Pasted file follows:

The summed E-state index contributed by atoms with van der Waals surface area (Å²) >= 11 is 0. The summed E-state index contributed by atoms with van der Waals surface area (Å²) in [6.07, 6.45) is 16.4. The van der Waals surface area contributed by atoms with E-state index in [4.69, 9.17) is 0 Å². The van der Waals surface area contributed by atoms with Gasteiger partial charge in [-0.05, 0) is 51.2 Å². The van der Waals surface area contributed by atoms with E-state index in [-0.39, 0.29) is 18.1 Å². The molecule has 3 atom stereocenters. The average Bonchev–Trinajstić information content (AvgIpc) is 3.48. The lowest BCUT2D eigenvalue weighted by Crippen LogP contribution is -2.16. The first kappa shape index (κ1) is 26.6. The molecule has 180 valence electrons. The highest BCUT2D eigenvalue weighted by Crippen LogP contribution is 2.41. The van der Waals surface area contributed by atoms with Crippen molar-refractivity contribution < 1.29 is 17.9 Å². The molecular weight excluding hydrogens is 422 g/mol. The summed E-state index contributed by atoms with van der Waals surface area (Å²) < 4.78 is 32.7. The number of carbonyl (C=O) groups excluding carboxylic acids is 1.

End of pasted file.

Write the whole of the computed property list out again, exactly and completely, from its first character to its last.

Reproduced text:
The summed E-state index contributed by atoms with van der Waals surface area (Å²) >= 11 is 0. The summed E-state index contributed by atoms with van der Waals surface area (Å²) in [6.07, 6.45) is 16.4. The van der Waals surface area contributed by atoms with E-state index in [4.69, 9.17) is 0 Å². The van der Waals surface area contributed by atoms with Gasteiger partial charge in [-0.05, 0) is 51.2 Å². The van der Waals surface area contributed by atoms with E-state index in [-0.39, 0.29) is 18.1 Å². The molecule has 3 atom stereocenters. The average Bonchev–Trinajstić information content (AvgIpc) is 3.48. The lowest BCUT2D eigenvalue weighted by Crippen LogP contribution is -2.16. The first kappa shape index (κ1) is 26.6. The molecule has 180 valence electrons. The highest BCUT2D eigenvalue weighted by Crippen LogP contribution is 2.41. The van der Waals surface area contributed by atoms with Crippen molar-refractivity contribution < 1.29 is 17.9 Å². The molecular weight excluding hydrogens is 422 g/mol. The summed E-state index contributed by atoms with van der Waals surface area (Å²) < 4.78 is 32.7. The number of carbonyl (C=O) groups excluding carboxylic acids is 1.